NASA’s Lucy Reveals a Surprising Discovery on Asteroid Dinkinesh

NASA’s Lucy spacecraft recently made a groundbreaking discovery during its exploration of asteroid Dinkinesh. The mission not only unveiled the asteroid’s internal complexities but also revealed the formation of a double moon, Selam. This unique configuration, known as a contact binary, originated from debris orbiting Dinkinesh after a significant geological event.

In November 2023, NASA’s Lucy spacecraft conducted a flyby of asteroid Dinkinesh, capturing images that showcased the asteroid’s internal strength and complex history. The images displayed a trough, a ridge, and the presence of the contact binary satellite, Selam. These findings indicate that Dinkinesh underwent dynamic responses to stress over millions of years, providing valuable insights into the formation and evolution of small bodies within the solar system.

The images from the flyby revealed intriguing details, including a shifting piece of the asteroid, a ridge, and the formation of the contact binary satellite, Selam. These features suggest that both Dinkinesh and Selam possess significant internal strength and have experienced a complex, dynamic evolution.

NASA’s Lucy spacecraft captured stereographic image pairs of asteroid Dinkinesh during the flyby, highlighting the trough and ridge features. Additionally, a side view of Dinkinesh and its satellite Selam showcased the unique structural composition of the asteroid.

Researchers believe that Dinkinesh’s response to stress is indicative of its internal structure. The asteroid’s gradual increase in rotation speed, caused by thermal radiation from its surface, led to the formation of a more elongated shape and the eventual creation of the ridge and satellite, Selam.

The study of Dinkinesh’s structural features provides valuable insights into the asteroid’s historical evolution. The abrupt failure indicated by the trough and the formation of a disk of material during this event offer clues about how Dinkinesh and Selam evolved over time.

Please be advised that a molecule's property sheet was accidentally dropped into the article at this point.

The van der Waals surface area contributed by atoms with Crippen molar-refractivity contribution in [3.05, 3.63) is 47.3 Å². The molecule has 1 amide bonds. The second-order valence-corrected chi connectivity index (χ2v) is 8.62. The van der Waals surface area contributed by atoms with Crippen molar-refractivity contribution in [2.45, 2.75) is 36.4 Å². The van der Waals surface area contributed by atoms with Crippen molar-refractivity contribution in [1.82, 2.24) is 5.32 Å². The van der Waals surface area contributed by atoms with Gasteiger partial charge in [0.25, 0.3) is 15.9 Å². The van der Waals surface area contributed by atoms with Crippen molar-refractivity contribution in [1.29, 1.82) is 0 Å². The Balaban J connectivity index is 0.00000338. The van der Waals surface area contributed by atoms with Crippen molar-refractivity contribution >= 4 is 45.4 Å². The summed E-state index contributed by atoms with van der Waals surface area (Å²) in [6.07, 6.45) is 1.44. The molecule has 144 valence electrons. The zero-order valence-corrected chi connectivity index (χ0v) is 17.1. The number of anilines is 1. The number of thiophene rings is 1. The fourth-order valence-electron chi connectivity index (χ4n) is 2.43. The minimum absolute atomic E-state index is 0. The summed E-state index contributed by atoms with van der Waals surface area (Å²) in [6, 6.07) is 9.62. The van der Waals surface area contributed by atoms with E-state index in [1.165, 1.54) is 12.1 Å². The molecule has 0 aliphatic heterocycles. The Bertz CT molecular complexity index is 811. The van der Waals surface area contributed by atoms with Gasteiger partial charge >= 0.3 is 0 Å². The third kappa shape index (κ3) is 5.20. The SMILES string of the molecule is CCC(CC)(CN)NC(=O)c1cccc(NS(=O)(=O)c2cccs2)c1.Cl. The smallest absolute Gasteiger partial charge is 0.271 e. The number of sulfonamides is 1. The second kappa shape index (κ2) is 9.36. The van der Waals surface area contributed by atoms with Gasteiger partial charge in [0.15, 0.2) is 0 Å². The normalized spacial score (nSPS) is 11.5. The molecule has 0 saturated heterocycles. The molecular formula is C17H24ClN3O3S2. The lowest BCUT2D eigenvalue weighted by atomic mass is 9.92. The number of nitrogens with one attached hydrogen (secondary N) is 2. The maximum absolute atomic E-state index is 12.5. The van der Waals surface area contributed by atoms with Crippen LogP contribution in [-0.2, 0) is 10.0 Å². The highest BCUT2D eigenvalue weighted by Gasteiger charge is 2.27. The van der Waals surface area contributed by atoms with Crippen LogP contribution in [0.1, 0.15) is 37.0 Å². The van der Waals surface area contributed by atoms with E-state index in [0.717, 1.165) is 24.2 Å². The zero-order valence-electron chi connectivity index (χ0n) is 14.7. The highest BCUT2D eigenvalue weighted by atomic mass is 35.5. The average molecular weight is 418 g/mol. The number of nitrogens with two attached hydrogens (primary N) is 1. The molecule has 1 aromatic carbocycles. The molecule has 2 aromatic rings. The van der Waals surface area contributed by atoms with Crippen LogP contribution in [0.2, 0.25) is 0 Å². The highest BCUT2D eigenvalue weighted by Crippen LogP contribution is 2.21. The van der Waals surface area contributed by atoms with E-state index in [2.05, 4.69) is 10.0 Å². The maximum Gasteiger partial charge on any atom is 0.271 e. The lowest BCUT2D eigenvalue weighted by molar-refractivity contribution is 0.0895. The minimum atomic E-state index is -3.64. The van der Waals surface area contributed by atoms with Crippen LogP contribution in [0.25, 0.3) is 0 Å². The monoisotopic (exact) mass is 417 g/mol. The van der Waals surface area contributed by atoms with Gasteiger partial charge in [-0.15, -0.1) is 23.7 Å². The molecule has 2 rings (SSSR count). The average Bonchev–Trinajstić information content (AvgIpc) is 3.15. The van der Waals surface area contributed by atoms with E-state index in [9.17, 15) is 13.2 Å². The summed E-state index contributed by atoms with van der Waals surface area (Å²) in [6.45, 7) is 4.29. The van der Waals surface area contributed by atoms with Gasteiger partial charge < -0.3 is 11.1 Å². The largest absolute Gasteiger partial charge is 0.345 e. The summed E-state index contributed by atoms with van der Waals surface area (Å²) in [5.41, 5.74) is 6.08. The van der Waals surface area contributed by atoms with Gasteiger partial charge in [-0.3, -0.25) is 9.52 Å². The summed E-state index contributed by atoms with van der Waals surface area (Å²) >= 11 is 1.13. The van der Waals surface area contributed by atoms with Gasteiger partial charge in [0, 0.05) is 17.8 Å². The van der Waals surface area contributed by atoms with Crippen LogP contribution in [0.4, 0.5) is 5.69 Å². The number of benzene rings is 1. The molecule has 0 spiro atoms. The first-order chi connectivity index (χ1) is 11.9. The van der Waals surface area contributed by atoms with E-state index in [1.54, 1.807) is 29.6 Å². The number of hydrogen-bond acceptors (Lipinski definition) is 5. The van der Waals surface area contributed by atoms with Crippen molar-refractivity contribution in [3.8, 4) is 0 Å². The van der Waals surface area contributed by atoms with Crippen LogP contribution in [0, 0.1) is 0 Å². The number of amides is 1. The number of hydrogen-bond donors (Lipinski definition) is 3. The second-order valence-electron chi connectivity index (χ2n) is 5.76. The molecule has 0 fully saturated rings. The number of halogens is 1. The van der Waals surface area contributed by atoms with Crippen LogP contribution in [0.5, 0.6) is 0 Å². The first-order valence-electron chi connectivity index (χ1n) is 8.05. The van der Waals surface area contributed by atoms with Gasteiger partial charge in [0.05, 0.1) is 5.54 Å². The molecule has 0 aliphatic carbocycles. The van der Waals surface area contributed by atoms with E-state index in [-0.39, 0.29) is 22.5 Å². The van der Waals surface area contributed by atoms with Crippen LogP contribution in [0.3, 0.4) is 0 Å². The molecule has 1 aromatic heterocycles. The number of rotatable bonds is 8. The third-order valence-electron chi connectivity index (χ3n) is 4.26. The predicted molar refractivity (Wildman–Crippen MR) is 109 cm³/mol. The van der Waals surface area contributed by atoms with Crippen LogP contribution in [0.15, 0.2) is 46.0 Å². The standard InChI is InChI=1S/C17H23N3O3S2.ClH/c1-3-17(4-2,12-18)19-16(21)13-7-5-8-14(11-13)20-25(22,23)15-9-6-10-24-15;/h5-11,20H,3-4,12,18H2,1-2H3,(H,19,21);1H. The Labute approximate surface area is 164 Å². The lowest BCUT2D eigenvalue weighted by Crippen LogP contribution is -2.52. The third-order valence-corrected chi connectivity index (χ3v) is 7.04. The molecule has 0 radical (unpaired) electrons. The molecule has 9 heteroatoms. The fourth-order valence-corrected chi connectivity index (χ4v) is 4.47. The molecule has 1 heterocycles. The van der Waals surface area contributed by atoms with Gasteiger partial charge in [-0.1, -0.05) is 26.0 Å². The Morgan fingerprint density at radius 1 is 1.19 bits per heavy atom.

The researchers hypothesize that material from the disk contributed to the formation of the moon Selam, which consists of two objects in contact with each other, forming a contact binary configuration. The origins of this unique moon remain a topic of interest and further investigation.

Dinkinesh and Selam represent the first of 11 asteroids that NASA’s Lucy mission plans to explore over the course of its 12-year journey. Following a gravity assist from Earth in December 2024, Lucy will continue its mission to study various asteroids in the main asteroid belt and the Trojan asteroids.

The discoveries made by NASA’s Lucy spacecraft on asteroid Dinkinesh provide valuable insights into the formation and evolution of small bodies within the solar system. The mission’s findings shed light on the internal dynamics and historical development of asteroids, contributing to our understanding of planetary formation processes.

“A contact binary satellite of the asteroid (152830) Dinkinesh” by Harold F. Levison, Simone Marchi, Keith S. Noll, John R. Spencer, Thomas S. Statler, James F. Bell III, Edward B. Bierhaus, Richard Binzel, William F. Bottke, Daniel Britt, Michael E. Brown, Marc W. Buie, Philip R. Christensen, Neil Dello Russo, Joshua P. Emery, William M. Grundy, Matthias Hahn, Victoria E. Hamilton, Carly Howett, Hannah Kaplan, Katherine Kretke, Tod R. Lauer, Claudia Manzoni, Raphael Marschall, Audrey C. Martin, Brian H. May, Stefano Mottola, Catherine B. Olkin, Martin Pätzold, Joel Wm. Parker, Simon Porter, Frank Preusker, Silvia Protopapa, Dennis C. Reuter, Stuart J. Robbins, Julien Salmon, Amy A. Simon, S. Alan Stern, Jessica M. Sunshine, Ian Wong, Harold A. Weaver, Coralie Adam, Shanti Ancheta, John Andrews, Saadat Anwar, Olivier S. Barnouin, Matthew Beasley, Kevin E. Berry, Emma Birath, Bryce Bolin, Mark Booco, Rich Burns, Pam Campbell, Russell Carpenter, Katherine Crombie, Mark Effertz, Emily Eifert, Caroline Ellis, Preston Faiks, Joel Fischetti, Paul Fleming, Kristen Francis, Ray Franco, Sandy Freund, Claire Gallagher, Jeroen Geeraert, Caden Gobat, Donovan Gorgas, Chris Granat, Sheila Gray, Patrick Haas, Ann Harch, Katie Hegedus, Chris Isabelle, Bill Jackson, Taylor Jacob, Sherry Jennings, David Kaufmann, Brian A. Keeney, Thomas Kennedy, Karl Lauffer, Erik Lessac-Chenen, Rob Leonard, Andrew Levine, Allen Lunsford, Tim Martin, Jim McAdams, Greg Mehall, Trevor Merkley, Graham Miller, Matthew Montanaro, Anna Montgomery, Graham Murphy, Maxwell Myers, Derek S. Nelson, Adriana Ocampo, Ryan Olds, John Y. Pelgrift, Trevor Perkins, Jon Pineau, Devin Poland, Vaishnavi Ramanan, Debi Rose, Eric Sahr, Owen Short, Ishita Solanki, Dale Stanbridge, Brian Sutter, Zachary Talpas, Howard Taylor, Bo Treiu, Nate Vermeer, Michael Vincent, Mike Wallace, Gerald Weigle, Daniel R. Wibben, Zach Wiens, John P. Wilson and Yifan Zhao, 29 May 2024, Nature. DOI: 10.1038/s41586-024-07378-0

Lucy’s principal investigator is based out of the Boulder, Colorado, branch of Southwest Research Institute, with mission management provided by NASA’s Goddard Space Flight Center in Greenbelt, Maryland. Lockheed Martin Space in Littleton, Colorado, is responsible for building and operating the spacecraft, with NASA’s Marshall Space Flight Center in Huntsville, Alabama, overseeing the Discovery Program.